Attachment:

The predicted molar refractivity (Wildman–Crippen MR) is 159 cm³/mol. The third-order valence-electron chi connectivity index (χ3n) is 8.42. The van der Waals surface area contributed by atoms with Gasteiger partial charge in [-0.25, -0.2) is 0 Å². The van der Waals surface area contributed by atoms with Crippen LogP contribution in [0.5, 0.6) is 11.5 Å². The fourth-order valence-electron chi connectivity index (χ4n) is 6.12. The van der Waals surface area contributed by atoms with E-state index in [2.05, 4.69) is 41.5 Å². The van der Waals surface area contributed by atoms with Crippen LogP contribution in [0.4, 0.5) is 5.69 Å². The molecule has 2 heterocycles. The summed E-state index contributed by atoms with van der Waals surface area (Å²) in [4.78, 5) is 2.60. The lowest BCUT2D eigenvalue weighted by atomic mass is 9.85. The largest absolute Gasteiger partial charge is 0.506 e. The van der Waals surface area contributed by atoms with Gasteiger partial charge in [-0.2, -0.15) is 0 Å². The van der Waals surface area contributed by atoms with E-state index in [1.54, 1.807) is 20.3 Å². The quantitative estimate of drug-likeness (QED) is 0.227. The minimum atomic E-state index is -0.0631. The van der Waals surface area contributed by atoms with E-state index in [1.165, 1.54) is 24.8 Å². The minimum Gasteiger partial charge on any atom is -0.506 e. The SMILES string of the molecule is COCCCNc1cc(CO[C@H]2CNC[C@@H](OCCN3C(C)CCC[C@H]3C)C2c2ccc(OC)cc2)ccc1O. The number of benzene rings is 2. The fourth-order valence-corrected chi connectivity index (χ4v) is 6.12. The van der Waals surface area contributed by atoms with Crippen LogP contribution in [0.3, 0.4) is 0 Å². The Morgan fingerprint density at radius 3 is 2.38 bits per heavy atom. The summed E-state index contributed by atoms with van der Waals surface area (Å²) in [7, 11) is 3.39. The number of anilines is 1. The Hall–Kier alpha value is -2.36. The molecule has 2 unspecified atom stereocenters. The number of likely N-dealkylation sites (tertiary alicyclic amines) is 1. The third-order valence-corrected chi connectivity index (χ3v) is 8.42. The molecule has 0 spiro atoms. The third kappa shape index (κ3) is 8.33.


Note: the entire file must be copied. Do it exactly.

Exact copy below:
The predicted molar refractivity (Wildman–Crippen MR) is 159 cm³/mol. The third-order valence-electron chi connectivity index (χ3n) is 8.42. The van der Waals surface area contributed by atoms with Gasteiger partial charge in [-0.25, -0.2) is 0 Å². The van der Waals surface area contributed by atoms with Crippen LogP contribution in [0.5, 0.6) is 11.5 Å². The fourth-order valence-electron chi connectivity index (χ4n) is 6.12. The van der Waals surface area contributed by atoms with E-state index in [2.05, 4.69) is 41.5 Å². The van der Waals surface area contributed by atoms with Crippen LogP contribution in [0.4, 0.5) is 5.69 Å². The molecule has 2 heterocycles. The summed E-state index contributed by atoms with van der Waals surface area (Å²) in [4.78, 5) is 2.60. The lowest BCUT2D eigenvalue weighted by atomic mass is 9.85. The largest absolute Gasteiger partial charge is 0.506 e. The van der Waals surface area contributed by atoms with Gasteiger partial charge in [-0.2, -0.15) is 0 Å². The van der Waals surface area contributed by atoms with E-state index in [1.54, 1.807) is 20.3 Å². The quantitative estimate of drug-likeness (QED) is 0.227. The minimum atomic E-state index is -0.0631. The van der Waals surface area contributed by atoms with E-state index in [1.165, 1.54) is 24.8 Å². The minimum Gasteiger partial charge on any atom is -0.506 e. The SMILES string of the molecule is COCCCNc1cc(CO[C@H]2CNC[C@@H](OCCN3C(C)CCC[C@H]3C)C2c2ccc(OC)cc2)ccc1O. The number of benzene rings is 2. The fourth-order valence-corrected chi connectivity index (χ4v) is 6.12. The van der Waals surface area contributed by atoms with Crippen LogP contribution in [0.3, 0.4) is 0 Å². The Morgan fingerprint density at radius 3 is 2.38 bits per heavy atom. The summed E-state index contributed by atoms with van der Waals surface area (Å²) in [7, 11) is 3.39. The number of anilines is 1. The Hall–Kier alpha value is -2.36. The molecule has 2 unspecified atom stereocenters. The number of likely N-dealkylation sites (tertiary alicyclic amines) is 1. The third-order valence-corrected chi connectivity index (χ3v) is 8.42. The molecule has 0 spiro atoms. The third kappa shape index (κ3) is 8.33.